Yubaba’s Energy Ball In Spirited Away Was Inspired By Dragon Ball, Says Studio Ghibli

Miyazaki describes Yubaba as "an old lady who can fly".

Yubaba's Energy Ball in Spiritedaway

In a recent Q&A session during the broadcast of Spirited Away on Jan 7, 2022, Studio Ghibli revealed on twitter that Yubaba‘s energy ball was inspired by “Dragon Ball style”.

A fan on twitter brought up that the witch Yubaba is able to project energy balls that look quite similar to a certain type of energy ball from Dragon Ball.

Studio Ghibli agreed and confirmed that in the storyboards of the film, director Hayao Miyazaki marked it as “Dragon Ball style” to help the animators understand his intention.

yubaba 1

Miyazaki describes Yubaba as “an old lady who can fly” as an explanation for the Dragon Ball projectile.

The PR team at Studio Ghibli answered more questions and gave some behind-the-scenes information about the Academy Award-winning film.

One of the most interesting moments that the staff described on the production of Spirited Away, as “hilarious” was during the recording of No-Face (Jap: Kaonashi). What cracked them up was No-Face VA, Akio Nakamura, going “Ah” in the recording booth for hours while Miyazaki yelled at him to be sadder.

kaonashi rec

Furthermore, the staff also shed light upon how difficult it was to capture the voice of the late Bunta Sugawara, who plays Kamaji in Spirited Away, properly as he speaks “so slowly and richly”. The production team had a hard time training Sugawara to sync his lips with Kamaji.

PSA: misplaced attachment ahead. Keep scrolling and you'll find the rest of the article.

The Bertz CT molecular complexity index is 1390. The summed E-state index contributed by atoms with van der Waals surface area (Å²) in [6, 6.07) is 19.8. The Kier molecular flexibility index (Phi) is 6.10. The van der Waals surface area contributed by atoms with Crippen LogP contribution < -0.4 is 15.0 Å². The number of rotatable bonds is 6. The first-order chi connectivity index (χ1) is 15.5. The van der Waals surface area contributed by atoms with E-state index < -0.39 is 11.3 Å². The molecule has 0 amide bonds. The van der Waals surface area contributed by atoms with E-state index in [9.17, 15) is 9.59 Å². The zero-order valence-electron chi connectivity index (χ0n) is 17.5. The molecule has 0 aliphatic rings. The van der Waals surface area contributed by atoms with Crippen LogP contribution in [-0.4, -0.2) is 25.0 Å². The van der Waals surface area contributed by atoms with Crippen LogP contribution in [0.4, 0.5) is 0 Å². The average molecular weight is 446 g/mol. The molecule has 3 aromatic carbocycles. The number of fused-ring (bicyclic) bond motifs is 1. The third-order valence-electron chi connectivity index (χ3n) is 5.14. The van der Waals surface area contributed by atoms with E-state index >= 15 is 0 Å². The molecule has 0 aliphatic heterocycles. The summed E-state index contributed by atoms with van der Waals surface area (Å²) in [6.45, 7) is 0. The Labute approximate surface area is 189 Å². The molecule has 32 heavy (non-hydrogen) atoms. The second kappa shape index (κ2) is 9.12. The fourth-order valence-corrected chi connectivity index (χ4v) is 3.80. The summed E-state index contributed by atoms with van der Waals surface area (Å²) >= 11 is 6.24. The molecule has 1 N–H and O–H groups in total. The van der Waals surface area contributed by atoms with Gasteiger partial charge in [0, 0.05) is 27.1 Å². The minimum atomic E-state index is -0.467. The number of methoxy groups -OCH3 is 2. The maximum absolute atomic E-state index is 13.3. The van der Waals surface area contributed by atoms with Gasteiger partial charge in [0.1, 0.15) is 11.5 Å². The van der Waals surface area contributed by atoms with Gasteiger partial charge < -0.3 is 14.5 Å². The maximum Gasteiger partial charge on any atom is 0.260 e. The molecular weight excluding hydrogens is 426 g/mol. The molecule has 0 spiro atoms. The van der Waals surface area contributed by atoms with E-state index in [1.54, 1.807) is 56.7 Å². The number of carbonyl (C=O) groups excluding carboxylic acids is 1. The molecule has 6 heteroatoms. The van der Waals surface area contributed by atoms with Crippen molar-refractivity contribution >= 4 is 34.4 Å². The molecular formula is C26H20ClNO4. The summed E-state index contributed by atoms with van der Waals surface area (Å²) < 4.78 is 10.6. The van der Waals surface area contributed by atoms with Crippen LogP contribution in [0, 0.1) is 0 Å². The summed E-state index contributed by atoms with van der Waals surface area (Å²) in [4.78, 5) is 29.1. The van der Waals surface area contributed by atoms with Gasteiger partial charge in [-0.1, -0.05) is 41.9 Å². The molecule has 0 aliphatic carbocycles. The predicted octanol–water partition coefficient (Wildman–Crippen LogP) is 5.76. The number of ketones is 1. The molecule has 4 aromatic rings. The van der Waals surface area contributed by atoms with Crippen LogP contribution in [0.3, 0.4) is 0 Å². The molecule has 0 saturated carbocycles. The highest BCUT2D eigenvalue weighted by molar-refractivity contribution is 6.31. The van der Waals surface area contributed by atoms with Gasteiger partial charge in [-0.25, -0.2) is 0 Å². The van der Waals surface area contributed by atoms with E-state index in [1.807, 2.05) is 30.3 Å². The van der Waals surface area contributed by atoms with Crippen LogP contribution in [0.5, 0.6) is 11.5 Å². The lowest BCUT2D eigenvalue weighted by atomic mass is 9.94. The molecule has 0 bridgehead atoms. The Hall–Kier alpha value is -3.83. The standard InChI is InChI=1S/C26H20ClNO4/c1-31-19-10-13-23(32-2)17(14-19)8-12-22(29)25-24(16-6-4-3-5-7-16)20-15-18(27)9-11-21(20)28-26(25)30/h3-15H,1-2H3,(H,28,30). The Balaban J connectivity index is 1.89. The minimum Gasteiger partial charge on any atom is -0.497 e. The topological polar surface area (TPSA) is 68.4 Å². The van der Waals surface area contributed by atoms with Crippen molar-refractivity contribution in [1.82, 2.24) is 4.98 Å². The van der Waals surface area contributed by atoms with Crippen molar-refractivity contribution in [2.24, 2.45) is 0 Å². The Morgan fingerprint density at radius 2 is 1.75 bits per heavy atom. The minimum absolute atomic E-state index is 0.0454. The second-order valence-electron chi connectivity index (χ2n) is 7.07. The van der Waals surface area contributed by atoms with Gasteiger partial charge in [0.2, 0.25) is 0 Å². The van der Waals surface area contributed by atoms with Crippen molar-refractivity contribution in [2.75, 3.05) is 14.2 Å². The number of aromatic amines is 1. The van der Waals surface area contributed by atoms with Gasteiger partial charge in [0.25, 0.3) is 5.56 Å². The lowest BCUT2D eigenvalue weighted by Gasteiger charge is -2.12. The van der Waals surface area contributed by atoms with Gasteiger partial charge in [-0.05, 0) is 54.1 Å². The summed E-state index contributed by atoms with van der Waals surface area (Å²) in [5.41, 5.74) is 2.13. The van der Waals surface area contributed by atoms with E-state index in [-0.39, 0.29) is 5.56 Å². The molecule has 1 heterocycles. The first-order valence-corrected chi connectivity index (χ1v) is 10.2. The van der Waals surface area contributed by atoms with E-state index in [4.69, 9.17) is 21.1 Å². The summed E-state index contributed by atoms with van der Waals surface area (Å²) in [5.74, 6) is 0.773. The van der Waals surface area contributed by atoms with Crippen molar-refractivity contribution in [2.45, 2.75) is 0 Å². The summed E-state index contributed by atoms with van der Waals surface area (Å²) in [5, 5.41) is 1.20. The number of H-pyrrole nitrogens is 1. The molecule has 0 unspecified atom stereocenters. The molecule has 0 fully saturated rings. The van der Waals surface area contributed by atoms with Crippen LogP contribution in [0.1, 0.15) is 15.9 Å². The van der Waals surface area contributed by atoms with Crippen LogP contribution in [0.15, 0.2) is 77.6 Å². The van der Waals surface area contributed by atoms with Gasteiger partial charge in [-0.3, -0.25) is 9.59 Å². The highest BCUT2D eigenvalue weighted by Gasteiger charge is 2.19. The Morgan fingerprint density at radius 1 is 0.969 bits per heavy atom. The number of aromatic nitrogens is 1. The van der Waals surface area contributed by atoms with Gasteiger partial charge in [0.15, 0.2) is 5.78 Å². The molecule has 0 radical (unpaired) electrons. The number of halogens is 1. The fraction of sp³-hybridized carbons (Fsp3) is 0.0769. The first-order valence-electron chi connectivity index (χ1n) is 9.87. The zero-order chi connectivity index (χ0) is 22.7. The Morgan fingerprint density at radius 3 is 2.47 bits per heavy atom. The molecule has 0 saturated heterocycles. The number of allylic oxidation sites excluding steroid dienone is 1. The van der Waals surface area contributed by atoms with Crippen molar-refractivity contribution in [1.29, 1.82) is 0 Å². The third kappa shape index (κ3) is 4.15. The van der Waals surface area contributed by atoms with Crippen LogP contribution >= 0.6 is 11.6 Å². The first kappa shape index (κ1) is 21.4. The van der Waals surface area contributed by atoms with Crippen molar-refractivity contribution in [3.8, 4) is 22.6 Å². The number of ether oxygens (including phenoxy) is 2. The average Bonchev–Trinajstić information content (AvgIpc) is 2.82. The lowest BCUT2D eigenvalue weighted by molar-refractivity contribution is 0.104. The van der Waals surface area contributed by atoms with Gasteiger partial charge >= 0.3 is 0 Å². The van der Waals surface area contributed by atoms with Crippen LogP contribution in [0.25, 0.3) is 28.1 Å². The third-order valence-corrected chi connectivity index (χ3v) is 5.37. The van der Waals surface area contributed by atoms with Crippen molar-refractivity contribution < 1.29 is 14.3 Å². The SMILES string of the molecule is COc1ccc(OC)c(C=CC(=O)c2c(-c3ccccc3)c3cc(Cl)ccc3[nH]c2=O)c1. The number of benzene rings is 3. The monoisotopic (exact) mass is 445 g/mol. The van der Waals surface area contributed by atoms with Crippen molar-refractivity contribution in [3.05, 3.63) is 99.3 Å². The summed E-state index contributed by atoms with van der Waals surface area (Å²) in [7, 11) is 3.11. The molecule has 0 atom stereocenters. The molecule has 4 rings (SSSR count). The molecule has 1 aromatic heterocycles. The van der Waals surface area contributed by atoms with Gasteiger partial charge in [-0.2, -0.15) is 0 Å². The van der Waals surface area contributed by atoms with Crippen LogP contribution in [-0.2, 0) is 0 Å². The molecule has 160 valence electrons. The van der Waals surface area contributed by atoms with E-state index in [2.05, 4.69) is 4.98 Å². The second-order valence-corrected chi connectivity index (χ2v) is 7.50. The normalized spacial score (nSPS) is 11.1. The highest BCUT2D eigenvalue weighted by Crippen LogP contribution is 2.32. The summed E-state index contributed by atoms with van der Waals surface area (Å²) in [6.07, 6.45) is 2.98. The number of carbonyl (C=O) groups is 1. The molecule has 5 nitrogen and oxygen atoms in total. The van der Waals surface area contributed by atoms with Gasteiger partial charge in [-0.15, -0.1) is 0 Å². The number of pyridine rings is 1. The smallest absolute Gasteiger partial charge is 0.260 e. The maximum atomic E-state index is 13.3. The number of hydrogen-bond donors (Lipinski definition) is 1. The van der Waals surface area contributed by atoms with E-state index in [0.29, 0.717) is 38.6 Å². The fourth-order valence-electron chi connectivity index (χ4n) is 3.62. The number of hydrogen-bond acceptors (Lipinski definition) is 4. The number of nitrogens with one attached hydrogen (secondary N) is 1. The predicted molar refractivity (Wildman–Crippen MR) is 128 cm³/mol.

Additionally, Haku‘s voice actor, Miyu Irino, had to take multiple shots to pronounce his character’s name, Nigihayami Kohakunushi, correctly.

Spirited Away celebrated its 20th anniversary with the broadcast and Q&A, however, director Miyazaki and producer Toshio Suzuki have a different opinion on anniversaries; they prefer to “look forward without looking to the past.”

miyazaki and suzuki

Spirited Away is a 2001 Japanese animated fantasy film written and directed by Hayao Miyazaki, animated by Studio Ghibli for Tokuma Shoten, Nippon Television Network, Dentsu, Buena Vista Home Entertainment, Tohokushinsha Film, and Mitsubishi.

It won the Academy Award for Best Animated Feature at the 75th Academy Awards, making it the first, and to date, the only hand-drawn and non-English-language animated film to win the award.

Source: Twitter via Crunchyroll

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